The Proximity API

Something that’s very nice with bringing the web to the mobile platform with Firefox OS and WebAPIs is the ability to connect more into the physical world. One part there is the Proximity API, which is also a W3C Working Draft – Proximity Events.

What it is

The API is about detecting how close the device is to any other physical object, by accessing the proximity sensor. There are two ways of working with proximity

  • Device proximity
  • User proximity

From the spec:

The DeviceProximityEvent interface provides web developers information about the distance between the hosting device and a nearby object.

The UserProximityEvent interface provides web developers a user-agent- and platform-specific approximation that the hosting device has sensed a nearby object.

Using it

Working with proximity is as easy as adding a couple of event handlers, depending on what you want to do. The deviceproximity event works with the metric system, and you will get back the distance in centimeters (these examples take for granted that you have an existing proximityDisplay element to present the values in). You are also able to check the minimum and maximum distance the sensor in your device supports.

window.ondeviceproximity = function (event) {
    // Check proximity, in centimeters
    var prox = "<strong>Proximity: </strong>" + event.value + " cm<br />";
        prox += "<strong>Min value supported: </strong>" + event.min + " cm<br />";
        prox += "<strong>Max value supported: </strong>" + event.max + " cm";
    proximityDisplay.innerHTML = prox;
};

It should be noted that the values sensors currently can return a quite small value, ranging from 0 up to 5 or 10 centimeters. In general, I believe the use case has been to detect if the user is holding the device up to the ear or not, but my personal opinion is that this could provide to be even more exciting if it supported, say, up to a meter!

With userproximity, the value you get back is a near property on the event object, which is a boolean returning whether the user is near to the sensor or not.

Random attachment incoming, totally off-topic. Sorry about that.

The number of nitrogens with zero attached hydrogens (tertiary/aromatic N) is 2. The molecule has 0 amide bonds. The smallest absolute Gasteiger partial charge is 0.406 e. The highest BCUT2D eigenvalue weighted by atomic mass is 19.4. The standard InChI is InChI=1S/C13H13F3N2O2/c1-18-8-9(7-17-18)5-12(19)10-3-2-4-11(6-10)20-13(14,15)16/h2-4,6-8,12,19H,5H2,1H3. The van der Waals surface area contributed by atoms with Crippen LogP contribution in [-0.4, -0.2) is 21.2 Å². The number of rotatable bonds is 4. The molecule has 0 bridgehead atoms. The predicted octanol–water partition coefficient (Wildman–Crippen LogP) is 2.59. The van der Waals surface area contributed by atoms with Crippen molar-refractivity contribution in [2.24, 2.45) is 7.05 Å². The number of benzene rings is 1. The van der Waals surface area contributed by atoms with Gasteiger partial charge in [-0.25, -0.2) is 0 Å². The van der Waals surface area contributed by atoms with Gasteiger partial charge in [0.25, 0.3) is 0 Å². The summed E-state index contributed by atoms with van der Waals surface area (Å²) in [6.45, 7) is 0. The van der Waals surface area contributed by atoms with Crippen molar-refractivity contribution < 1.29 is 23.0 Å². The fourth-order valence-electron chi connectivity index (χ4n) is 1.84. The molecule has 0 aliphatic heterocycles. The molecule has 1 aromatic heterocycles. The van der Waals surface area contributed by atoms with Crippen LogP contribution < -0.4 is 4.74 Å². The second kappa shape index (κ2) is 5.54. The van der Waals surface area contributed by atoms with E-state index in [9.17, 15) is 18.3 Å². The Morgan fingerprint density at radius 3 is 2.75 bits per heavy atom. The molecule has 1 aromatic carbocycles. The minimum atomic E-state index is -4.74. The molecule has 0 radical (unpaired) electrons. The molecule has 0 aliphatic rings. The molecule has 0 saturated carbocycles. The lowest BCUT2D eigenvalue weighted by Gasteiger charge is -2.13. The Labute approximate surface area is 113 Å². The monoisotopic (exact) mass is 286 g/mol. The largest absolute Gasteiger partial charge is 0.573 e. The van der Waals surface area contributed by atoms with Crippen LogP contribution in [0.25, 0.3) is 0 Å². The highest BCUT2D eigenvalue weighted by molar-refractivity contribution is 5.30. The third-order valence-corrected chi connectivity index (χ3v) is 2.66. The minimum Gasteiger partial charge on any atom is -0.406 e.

window.onuserproximity = function (event) {
    // Check user proximity
    var userProx = "<strong>User proximity - near: </strong>" + event.near + "<br />";
    userProximityDisplay.innerHTML = userProx;
};

I’ve also added device and proximity code and testing to the Firefox OS Boilerplate App so feel free to get the latest code there and play around with it.

Web browser support

The Proximity API is currently supported in:

Conclusion

Working with proximity is yet another example of crossing the gap between software and real physical context, and showing just how powerful the web can be. We hope to see you creating many interesting things based on it!

About Robert Nyman [Editor emeritus]

Technical Evangelist & Editor of Mozilla Hacks. Gives talks & blogs about HTML5, JavaScript & the Open Web. Robert is a strong believer in HTML5 and the Open Web and has been working since 1999 with Front End development for the web - in Sweden and in New York City. He regularly also blogs at http://robertnyman.com and loves to travel and meet people.

More articles by Robert Nyman [Editor emeritus]…


7 comments

  1. be connected

    Could we hope tethering or share wifi (in Firefox OS) with this API ??

    June 9th, 2013 at 04:28

    1. Robert Nyman [Editor]

      Tethering/WiFi sharing is available as part of Firefox OS, and has no relation to this API.

      June 10th, 2013 at 01:40

  2. Mathew Porter

    This could be great for sharing web based content, will have to get my hands dirty when i get a minute.

    June 13th, 2013 at 09:57

    1. Robert Nyman [Editor]

      Sounds good!

      June 13th, 2013 at 13:34

  3. Vergorio

    This is fantastic! Lots of potential. This could be great also for medical, safety and transportation apps if the distance could be expanded several meters. Maybe in the future.

    June 20th, 2013 at 13:01

    1. Caspy7

      Interesting. How might you see this being used for medical, safety and transportation apps?

      I don’t know the technical limitation of these sensors, but I’m fairly certain their range is mainly dependent on the sensor itself (the hardware). I doubt any changes at the software level will enable the range to increase.

      July 3rd, 2013 at 12:28

      1. Robert Nyman [Editor]

        Yes, I believe it all comes down to the sensors, really.

        July 3rd, 2013 at 14:11

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